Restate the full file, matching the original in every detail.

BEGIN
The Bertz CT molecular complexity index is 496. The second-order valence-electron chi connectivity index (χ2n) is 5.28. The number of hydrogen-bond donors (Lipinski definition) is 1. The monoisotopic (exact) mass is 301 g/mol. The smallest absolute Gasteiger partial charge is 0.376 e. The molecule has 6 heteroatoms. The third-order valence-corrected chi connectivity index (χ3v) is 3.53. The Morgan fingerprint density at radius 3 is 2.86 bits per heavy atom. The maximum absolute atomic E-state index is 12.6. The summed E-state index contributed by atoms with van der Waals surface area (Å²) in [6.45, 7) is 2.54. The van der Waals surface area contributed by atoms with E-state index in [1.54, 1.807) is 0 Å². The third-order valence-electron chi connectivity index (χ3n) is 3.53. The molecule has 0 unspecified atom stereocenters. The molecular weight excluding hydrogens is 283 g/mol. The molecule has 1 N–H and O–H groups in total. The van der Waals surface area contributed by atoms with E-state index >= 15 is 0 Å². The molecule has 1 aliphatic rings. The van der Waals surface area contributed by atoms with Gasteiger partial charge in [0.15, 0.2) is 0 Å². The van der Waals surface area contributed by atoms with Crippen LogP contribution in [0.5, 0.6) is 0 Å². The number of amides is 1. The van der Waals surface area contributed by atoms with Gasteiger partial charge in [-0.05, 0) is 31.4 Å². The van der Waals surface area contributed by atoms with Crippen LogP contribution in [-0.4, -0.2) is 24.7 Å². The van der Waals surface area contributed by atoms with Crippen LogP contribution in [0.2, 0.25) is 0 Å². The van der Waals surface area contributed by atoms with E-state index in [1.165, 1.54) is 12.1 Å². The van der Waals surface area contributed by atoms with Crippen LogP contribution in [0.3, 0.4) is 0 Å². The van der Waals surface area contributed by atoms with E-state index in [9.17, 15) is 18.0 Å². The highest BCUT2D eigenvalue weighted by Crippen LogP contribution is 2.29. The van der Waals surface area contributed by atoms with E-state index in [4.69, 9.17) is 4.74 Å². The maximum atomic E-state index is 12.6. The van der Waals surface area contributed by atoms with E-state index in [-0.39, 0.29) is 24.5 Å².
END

The Bertz CT molecular complexity index is 496. The second-order valence-electron chi connectivity index (χ2n) is 5.28. The number of hydrogen-bond donors (Lipinski definition) is 1. The monoisotopic (exact) mass is 301 g/mol. The smallest absolute Gasteiger partial charge is 0.376 e. The molecule has 6 heteroatoms. The third-order valence-corrected chi connectivity index (χ3v) is 3.53. The Morgan fingerprint density at radius 3 is 2.86 bits per heavy atom. The maximum absolute atomic E-state index is 12.6. The summed E-state index contributed by atoms with van der Waals surface area (Å²) in [6.45, 7) is 2.54. The van der Waals surface area contributed by atoms with E-state index in [1.54, 1.807) is 0 Å². The third-order valence-electron chi connectivity index (χ3n) is 3.53. The molecule has 0 unspecified atom stereocenters. The molecular weight excluding hydrogens is 283 g/mol. The molecule has 1 N–H and O–H groups in total. The van der Waals surface area contributed by atoms with E-state index >= 15 is 0 Å². The molecule has 1 aliphatic rings. The van der Waals surface area contributed by atoms with Gasteiger partial charge in [0.15, 0.2) is 0 Å². The van der Waals surface area contributed by atoms with Crippen LogP contribution in [0.5, 0.6) is 0 Å². The number of amides is 1. The van der Waals surface area contributed by atoms with Gasteiger partial charge in [-0.05, 0) is 31.4 Å². The van der Waals surface area contributed by atoms with Crippen LogP contribution in [-0.4, -0.2) is 24.7 Å². The van der Waals surface area contributed by atoms with Crippen LogP contribution in [0.2, 0.25) is 0 Å². The van der Waals surface area contributed by atoms with E-state index in [1.165, 1.54) is 12.1 Å². The van der Waals surface area contributed by atoms with Crippen LogP contribution in [0.3, 0.4) is 0 Å². The van der Waals surface area contributed by atoms with E-state index in [9.17, 15) is 18.0 Å². The highest BCUT2D eigenvalue weighted by Crippen LogP contribution is 2.29. The van der Waals surface area contributed by atoms with E-state index in [4.69, 9.17) is 4.74 Å². The maximum atomic E-state index is 12.6. The van der Waals surface area contributed by atoms with E-state index in [-0.39, 0.29) is 24.5 Å².